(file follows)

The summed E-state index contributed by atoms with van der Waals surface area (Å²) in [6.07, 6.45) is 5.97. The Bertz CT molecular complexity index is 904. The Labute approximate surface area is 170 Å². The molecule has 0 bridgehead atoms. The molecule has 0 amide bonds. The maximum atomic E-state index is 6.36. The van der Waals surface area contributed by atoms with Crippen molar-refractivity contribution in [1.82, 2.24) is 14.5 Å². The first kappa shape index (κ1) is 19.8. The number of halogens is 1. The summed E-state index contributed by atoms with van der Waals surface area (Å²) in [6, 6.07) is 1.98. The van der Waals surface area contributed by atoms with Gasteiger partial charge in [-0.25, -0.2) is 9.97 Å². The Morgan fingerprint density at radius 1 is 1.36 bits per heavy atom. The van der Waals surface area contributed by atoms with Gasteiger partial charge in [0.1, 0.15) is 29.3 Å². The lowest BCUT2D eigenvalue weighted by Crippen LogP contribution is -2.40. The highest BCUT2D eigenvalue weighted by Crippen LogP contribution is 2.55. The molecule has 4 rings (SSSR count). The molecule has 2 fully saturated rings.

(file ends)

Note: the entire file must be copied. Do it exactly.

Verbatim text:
The summed E-state index contributed by atoms with van der Waals surface area (Å²) in [6.07, 6.45) is 5.97. The Bertz CT molecular complexity index is 904. The Labute approximate surface area is 170 Å². The molecule has 0 bridgehead atoms. The molecule has 0 amide bonds. The maximum atomic E-state index is 6.36. The van der Waals surface area contributed by atoms with Crippen molar-refractivity contribution in [1.82, 2.24) is 14.5 Å². The first kappa shape index (κ1) is 19.8. The number of halogens is 1. The summed E-state index contributed by atoms with van der Waals surface area (Å²) in [6, 6.07) is 1.98. The van der Waals surface area contributed by atoms with Gasteiger partial charge in [-0.25, -0.2) is 9.97 Å². The Morgan fingerprint density at radius 1 is 1.36 bits per heavy atom. The van der Waals surface area contributed by atoms with Gasteiger partial charge in [0.1, 0.15) is 29.3 Å². The lowest BCUT2D eigenvalue weighted by Crippen LogP contribution is -2.40. The highest BCUT2D eigenvalue weighted by Crippen LogP contribution is 2.55. The molecule has 4 rings (SSSR count). The molecule has 2 fully saturated rings.